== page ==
As It Happens

Powered by roadside naps and ice cream, German cyclist becomes 1st woman to win 4,000 km race

German cancer researcher Fiona Kolbinger is the first woman ever to win the Transcontinental, a race that takes cyclists across thousands of kilometres, over multiple European countries — all without directions.

Cancer researcher Fiona Kolbinger, 24, won Europe's gruelling Transcontinental Race

German cancer researcher Fiona Kolbinger is the first woman to ever win the Transcontinental cycling endurance race. (Angus Sung/Transcontinental Race)

Transcript

Ten days, two hours, and 48 minutes — that's how long it took for cyclist Fiona Kolbinger to win the Transcontinental Race.

The 24-year-old German cancer researcher is the first woman to win the gruelling 4,000-kilometre endurance race, which starts in Bulgaria and ends in France.

There's no directions, and in addition to plotting their own route, contestants must scavenge for their own food along the way — which, for Kolbinger, meant a lot of fast food and ice cream.

Kolbinger spoke to As It Happens guest host Piya Chattopadhyay about her record-breaking ride. Here is part of their conversation.

 Before you set out on this race, where did you think you'd end up?

I thought that maybe I would end up in the Top 30 to Top 50 somewhere, overall. But I would have never guessed that I might end up in the Top 10 overall, or even, like, on the overall podium.

Yeah. You didn't end up at the Top 10. You ended up as No. 1.

Yeah, looks like it, huh?

Sure does. Now, this is not your typical cycling race — many of which, the typical ones, are difficult at the best of times. For those who were not familiar with TCR, the Transcontinental Race, just give us an overview of the rules. How are racers expected to get from Bulgaria to France?

So, in principle, there is a start point and there is a finish line, which was Bulgaria, Burgas, at the Black Sea coast. And as a finished point, that was Brest on the very northwest coast of France.

And where did you sleep?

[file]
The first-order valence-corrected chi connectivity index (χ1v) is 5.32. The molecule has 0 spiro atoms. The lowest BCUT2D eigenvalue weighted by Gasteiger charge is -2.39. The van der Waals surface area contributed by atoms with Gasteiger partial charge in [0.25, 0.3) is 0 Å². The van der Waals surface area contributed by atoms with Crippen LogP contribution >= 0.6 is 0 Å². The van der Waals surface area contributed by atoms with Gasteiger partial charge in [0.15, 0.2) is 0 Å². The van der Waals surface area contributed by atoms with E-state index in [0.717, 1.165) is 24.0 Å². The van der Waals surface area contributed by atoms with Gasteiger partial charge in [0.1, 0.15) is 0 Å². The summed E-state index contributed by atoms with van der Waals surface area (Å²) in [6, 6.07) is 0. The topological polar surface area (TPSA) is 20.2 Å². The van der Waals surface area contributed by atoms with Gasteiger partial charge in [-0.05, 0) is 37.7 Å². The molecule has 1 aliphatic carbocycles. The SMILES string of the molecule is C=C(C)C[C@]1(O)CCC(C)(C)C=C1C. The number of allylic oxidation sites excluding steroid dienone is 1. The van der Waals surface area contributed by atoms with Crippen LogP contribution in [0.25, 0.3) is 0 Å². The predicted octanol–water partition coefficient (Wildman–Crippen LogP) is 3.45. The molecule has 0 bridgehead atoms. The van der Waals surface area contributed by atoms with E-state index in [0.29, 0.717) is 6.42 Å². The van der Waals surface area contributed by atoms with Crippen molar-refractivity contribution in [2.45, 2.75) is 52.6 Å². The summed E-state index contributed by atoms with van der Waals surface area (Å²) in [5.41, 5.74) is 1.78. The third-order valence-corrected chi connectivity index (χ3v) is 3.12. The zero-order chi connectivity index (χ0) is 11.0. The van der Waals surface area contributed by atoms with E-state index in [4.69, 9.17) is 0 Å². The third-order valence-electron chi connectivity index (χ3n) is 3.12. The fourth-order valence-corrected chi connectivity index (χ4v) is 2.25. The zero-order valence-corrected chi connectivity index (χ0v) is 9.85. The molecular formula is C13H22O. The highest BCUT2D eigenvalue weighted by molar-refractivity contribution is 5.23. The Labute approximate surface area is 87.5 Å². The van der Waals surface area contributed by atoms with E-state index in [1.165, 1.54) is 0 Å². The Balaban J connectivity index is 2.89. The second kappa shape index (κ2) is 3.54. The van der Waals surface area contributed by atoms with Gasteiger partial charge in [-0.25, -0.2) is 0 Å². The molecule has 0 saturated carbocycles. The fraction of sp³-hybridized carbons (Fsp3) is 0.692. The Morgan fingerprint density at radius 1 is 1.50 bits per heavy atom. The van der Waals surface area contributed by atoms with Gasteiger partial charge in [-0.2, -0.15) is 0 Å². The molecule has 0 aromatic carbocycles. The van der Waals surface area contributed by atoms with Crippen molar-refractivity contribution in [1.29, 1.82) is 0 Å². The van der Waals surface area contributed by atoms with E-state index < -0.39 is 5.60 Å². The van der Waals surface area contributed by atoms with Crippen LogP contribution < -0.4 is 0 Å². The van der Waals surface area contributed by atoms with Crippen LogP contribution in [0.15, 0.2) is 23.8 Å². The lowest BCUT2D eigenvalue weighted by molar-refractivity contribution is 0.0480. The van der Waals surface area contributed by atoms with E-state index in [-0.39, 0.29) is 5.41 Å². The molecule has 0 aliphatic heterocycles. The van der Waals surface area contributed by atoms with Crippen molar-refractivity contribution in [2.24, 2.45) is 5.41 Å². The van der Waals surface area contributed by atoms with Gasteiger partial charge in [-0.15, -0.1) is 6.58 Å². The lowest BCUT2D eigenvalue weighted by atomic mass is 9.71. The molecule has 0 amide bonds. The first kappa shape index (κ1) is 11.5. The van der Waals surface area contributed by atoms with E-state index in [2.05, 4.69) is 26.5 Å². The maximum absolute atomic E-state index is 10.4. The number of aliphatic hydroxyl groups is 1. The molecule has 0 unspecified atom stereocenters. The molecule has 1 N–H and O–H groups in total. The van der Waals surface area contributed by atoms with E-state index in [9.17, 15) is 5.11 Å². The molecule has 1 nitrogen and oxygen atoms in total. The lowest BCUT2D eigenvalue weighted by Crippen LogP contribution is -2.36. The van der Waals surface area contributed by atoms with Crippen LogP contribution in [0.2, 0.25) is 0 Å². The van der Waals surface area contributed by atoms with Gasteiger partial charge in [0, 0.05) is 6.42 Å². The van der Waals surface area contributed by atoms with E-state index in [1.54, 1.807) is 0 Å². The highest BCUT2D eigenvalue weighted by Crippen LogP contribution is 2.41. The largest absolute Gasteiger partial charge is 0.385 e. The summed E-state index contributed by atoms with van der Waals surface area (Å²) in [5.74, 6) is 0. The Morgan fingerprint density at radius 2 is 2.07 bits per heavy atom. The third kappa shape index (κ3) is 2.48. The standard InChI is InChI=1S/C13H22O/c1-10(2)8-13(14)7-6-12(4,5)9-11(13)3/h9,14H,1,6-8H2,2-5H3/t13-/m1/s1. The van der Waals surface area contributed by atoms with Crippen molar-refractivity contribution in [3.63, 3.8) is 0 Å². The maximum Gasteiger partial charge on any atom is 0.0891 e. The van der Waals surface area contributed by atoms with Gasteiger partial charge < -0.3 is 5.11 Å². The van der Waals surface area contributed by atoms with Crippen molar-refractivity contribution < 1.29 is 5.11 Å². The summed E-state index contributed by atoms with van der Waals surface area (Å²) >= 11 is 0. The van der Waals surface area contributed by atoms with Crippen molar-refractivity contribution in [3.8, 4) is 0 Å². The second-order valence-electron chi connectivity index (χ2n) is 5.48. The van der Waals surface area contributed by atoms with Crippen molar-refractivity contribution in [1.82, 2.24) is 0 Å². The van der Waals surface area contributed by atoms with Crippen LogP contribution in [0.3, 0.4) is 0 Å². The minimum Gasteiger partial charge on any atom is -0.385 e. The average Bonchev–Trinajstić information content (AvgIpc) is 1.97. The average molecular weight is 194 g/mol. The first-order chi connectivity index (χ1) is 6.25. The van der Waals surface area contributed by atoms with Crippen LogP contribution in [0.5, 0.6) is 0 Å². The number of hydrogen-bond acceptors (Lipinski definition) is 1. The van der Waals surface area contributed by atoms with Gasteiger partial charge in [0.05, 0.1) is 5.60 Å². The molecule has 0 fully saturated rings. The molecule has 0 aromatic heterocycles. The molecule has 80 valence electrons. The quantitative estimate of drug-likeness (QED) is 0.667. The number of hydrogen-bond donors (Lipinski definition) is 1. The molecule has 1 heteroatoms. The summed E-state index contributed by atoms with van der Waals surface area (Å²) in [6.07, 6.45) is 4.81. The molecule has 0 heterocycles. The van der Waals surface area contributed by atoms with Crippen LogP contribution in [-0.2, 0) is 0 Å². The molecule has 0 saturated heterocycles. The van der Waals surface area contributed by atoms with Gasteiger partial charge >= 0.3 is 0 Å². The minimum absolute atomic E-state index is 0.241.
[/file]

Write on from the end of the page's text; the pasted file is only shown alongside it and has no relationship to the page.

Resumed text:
So I spent 10 nights on this TCR, and out of those 10 nights I slept two nights in hotels and the other eight nights I bivouacked on the roadside somewhere.

And how long did you sleep those nights?

Usually, I slept for three to four hours in the hotels. I think I slept more five-ish hours but it was just because of the comfort of the bed that I wanted to make use of it.

The Transcontinental endurance race takes cyclists across thousands of kilometres, over multiple European countries without any set directions. (Angus Sung/Transcontinental Race)

And so after those three to five hours of sleep, how far would you cycle every day? 

It took me 10 days for my distance of approximately 4,100 kilometres. So I had days of about 410 to 420 kilometres on average. Yeah, it's ridiculous distances.

And for you, what were the biggest challenges on this race?

It sounds really weird, but looking at all the countries I passed, out of all those countries, I had the biggest problems in France. Finding food on a Sunday in France is really not that easy because most gas stations are unmanned and I couldn't find a supermarket that was open.

So I actually had to check into fast food restaurants all the time and spend an enormous amount of money in those fast food restaurants, which was really annoying on that Sunday.

So that was really a challenge on that day.

Hold on a second. You're biking 4,000 kilometres over 10 days, and on a Sunday in France nothing's open so you basically go like to McDonald's and order a Big Mac and fries?

That's true. Yeah. A lot of ice cream was involved too.

You beat 200 men. You finished first. Did your male competitors take your win well?

Actually, I think everybody understands that this race is not down to testosterone levels in the end, as shorter distance races would be.

Behind this race, there's so much planning. How much sleep deprivation can you take? Can you go one more day? Do you have such bad saddle sores on your backside that you can't continue for longer?

So there is really much more involved than just the physical ability to go fast on your bike.

I think in this community, everybody understands that gender equality is really a thing and that there is really no shame in being being slower than a woman.

So I think they are taking it pretty well, yes.

Written by Katie Geleff and John McGill. Produced by Katie Geleff. Q&A has been edited for length and clarity. 

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